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      Historical gains in soybean ( Glycine max Merr.) seed yield are driven by linear increases in light interception, energy conversion, and partitioning efficiencies


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          Linear increases in light interception, energy conversion, and partitioning efficiencies have driven past yield gains in soybean. In modern cultivars, canopy light interception and harvest index are reaching theoretical maximum values.


          Soybean ( Glycine max Merr.) is the world’s most widely grown leguminous crop and an important source of protein and oil for food and feed. Soybean yields have increased substantially throughout the past century, with yield gains widely attributed to genetic advances and improved cultivars as well as advances in farming technology and practice. Yet, the physiological mechanisms underlying the historical improvements in soybean yield have not been studied rigorously. In this 2-year experiment, 24 soybean cultivars released between 1923 and 2007 were grown in field trials. Physiological improvements in the efficiencies by which soybean canopies intercepted light (ε i), converted light energy into biomass (ε c), and partitioned biomass into seed (ε p) were examined. Seed yield increased by 26.5kg ha –1 year –1, and the increase in seed yield was driven by improvements in all three efficiencies. Although the time to canopy closure did not change in historical soybean cultivars, extended growing seasons and decreased lodging in more modern lines drove improvements in ε i. Greater biomass production per unit of absorbed light resulted in improvements in ε c. Over 84 years of breeding, soybean seed biomass increased at a rate greater than total aboveground biomass, resulting in an increase in ε p. A better understanding of the physiological basis for yield gains will help to identify targets for soybean improvement in the future.

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          Yield Trends Are Insufficient to Double Global Crop Production by 2050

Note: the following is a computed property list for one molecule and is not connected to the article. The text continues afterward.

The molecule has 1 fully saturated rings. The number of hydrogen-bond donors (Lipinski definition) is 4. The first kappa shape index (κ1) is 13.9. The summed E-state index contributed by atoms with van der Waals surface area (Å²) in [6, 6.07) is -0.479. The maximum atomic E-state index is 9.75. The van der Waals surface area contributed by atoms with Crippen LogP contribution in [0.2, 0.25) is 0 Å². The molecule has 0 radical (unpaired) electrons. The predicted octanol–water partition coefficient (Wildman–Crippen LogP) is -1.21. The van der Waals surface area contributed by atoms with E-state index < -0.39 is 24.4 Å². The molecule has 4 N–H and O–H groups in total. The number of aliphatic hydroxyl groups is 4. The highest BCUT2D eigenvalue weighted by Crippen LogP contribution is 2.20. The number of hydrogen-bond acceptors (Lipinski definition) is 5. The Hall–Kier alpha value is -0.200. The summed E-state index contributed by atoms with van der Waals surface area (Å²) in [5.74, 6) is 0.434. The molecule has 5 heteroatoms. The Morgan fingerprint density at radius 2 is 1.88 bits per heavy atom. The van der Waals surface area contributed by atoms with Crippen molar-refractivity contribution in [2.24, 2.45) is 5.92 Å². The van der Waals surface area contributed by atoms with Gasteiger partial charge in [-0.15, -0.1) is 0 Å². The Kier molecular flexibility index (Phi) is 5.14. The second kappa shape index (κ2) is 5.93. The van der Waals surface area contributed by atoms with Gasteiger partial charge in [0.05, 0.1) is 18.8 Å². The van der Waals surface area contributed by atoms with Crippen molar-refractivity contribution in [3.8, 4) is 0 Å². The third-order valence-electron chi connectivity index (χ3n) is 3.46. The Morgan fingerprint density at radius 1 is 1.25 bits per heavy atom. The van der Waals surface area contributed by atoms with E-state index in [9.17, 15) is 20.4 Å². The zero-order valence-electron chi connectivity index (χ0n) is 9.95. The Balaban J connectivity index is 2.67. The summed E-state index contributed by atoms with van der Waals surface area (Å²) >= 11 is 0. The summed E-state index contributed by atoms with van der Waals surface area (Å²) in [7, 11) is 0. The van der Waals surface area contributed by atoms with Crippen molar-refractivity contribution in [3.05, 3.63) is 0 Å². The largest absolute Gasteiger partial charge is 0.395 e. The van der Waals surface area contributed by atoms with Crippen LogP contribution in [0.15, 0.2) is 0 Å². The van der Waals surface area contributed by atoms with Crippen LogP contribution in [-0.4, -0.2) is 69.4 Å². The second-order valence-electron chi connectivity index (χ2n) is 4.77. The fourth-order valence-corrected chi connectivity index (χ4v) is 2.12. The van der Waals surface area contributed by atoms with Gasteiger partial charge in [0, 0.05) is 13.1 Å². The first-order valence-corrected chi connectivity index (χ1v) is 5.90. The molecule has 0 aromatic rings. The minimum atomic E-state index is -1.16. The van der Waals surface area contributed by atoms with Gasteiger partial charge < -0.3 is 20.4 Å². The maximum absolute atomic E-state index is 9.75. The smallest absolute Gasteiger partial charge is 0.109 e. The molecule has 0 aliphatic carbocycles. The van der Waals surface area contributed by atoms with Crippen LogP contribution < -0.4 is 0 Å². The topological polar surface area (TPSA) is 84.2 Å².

Several studies have shown that global crop production needs to double by 2050 to meet the projected demands from rising population, diet shifts, and increasing biofuels consumption. Boosting crop yields to meet these rising demands, rather than clearing more land for agriculture has been highlighted as a preferred solution to meet this goal. However, we first need to understand how crop yields are changing globally, and whether we are on track to double production by 2050. Using ∼2.5 million agricultural statistics, collected for ∼13,500 political units across the world, we track four key global crops—maize, rice, wheat, and soybean—that currently produce nearly two-thirds of global agricultural calories. We find that yields in these top four crops are increasing at 1.6%, 1.0%, 0.9%, and 1.3% per year, non-compounding rates, respectively, which is less than the 2.4% per year rate required to double global production by 2050. At these rates global production in these crops would increase by ∼67%, ∼42%, ∼38%, and ∼55%, respectively, which is far below what is needed to meet projected demands in 2050. We present detailed maps to identify where rates must be increased to boost crop production and meet rising demands.
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            What is the maximum efficiency with which photosynthesis can convert solar energy into biomass?